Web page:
The aim of this paper is to propose a pharmaceutical risk assessment strategy that goes beyond the usual characterisation of a clinical candidate molecule according to the biopharmaceutical classification system (BCS). This strategy was evaluated for a new CNS drug with poor solubility and good permeability. In a first step, GastroPlus was used to simulate the absorption process based on preformulation data. These input data involved a physicochemical drug characterisation including drug solubility measurements in simulated physiological media, as well as permeability determination. Further computer simulations were conducted to determine the sensitivity to changes of selected input values. Thus, oral bioavailability prediction was studied as a function of the particle size and drug solubility. The second part of the presented strategy for preclinical formulation development was to test specially designed formulations in a 2(3) screening factorial plan using the dog as the animal model. The factors were the dosage form, food effect and dose strength. One of the two experimental formulations was a capsule filled with the micronised drug, whereas the other formulation was a surfactant solution of the drug. Accordingly, a "worst case" formulation was compared with a "best case" drug solution over the clinically relevant dose range in fasted and fed dogs. The results of the computer simulation indicated that a fraction of the dose is dissolved in the stomach and precipitates partially in the small intestine. The simulation predicted almost full drug absorption during the GI transit time. Interestingly, the simulation implies that stomach drug solubility had little impact on overall fraction absorbed. The results also showed that changes of particle size and reference solubility within two orders of magnitude hardly affected the oral bioavailability. This in silico deduction was subsequently compared with the results of the dog studies. Indeed a surfactant drug solution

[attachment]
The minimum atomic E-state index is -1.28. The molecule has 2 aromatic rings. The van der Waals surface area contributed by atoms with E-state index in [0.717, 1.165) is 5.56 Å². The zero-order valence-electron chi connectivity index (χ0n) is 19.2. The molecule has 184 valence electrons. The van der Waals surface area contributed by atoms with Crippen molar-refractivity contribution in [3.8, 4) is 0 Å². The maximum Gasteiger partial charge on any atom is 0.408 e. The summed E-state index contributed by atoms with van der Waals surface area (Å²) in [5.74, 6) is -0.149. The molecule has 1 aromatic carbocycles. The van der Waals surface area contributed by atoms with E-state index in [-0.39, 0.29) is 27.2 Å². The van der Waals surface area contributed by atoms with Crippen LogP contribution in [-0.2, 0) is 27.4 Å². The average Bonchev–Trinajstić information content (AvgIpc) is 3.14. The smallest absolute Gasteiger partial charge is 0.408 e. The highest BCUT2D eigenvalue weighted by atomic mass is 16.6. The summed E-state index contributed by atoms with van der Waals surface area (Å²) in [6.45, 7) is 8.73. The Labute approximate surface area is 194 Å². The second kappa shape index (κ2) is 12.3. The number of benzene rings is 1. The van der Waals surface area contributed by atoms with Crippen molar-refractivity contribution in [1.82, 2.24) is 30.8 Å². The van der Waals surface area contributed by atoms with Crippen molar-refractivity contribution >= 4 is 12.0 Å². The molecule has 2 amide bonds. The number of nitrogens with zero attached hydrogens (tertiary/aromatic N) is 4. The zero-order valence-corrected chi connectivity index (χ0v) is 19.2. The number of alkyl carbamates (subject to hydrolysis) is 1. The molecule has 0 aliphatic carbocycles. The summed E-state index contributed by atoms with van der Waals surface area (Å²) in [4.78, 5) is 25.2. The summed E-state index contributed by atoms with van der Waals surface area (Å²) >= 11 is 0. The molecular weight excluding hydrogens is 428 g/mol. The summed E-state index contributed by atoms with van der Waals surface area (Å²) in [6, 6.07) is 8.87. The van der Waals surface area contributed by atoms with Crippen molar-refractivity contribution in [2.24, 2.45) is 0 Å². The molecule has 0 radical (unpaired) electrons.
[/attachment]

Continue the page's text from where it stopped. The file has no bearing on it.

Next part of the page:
18. Simvastatin Hydroxy Acid Fails to Attain Sufficient Central Nervous System Tumor Exposure to Achieve a Cytotoxic Effect: Results of a Preclinical Cerebral Microdialysis Study.

    PubMed

    Patel, Yogesh T; Jacus, Megan O; Davis, Abigail D; Boulos, Nidal; Turner, David C; Vuppala, Pradeep K; Freeman, Burgess B; Gilbertson, Richard J; Stewart, Clinton F

    2016-04-01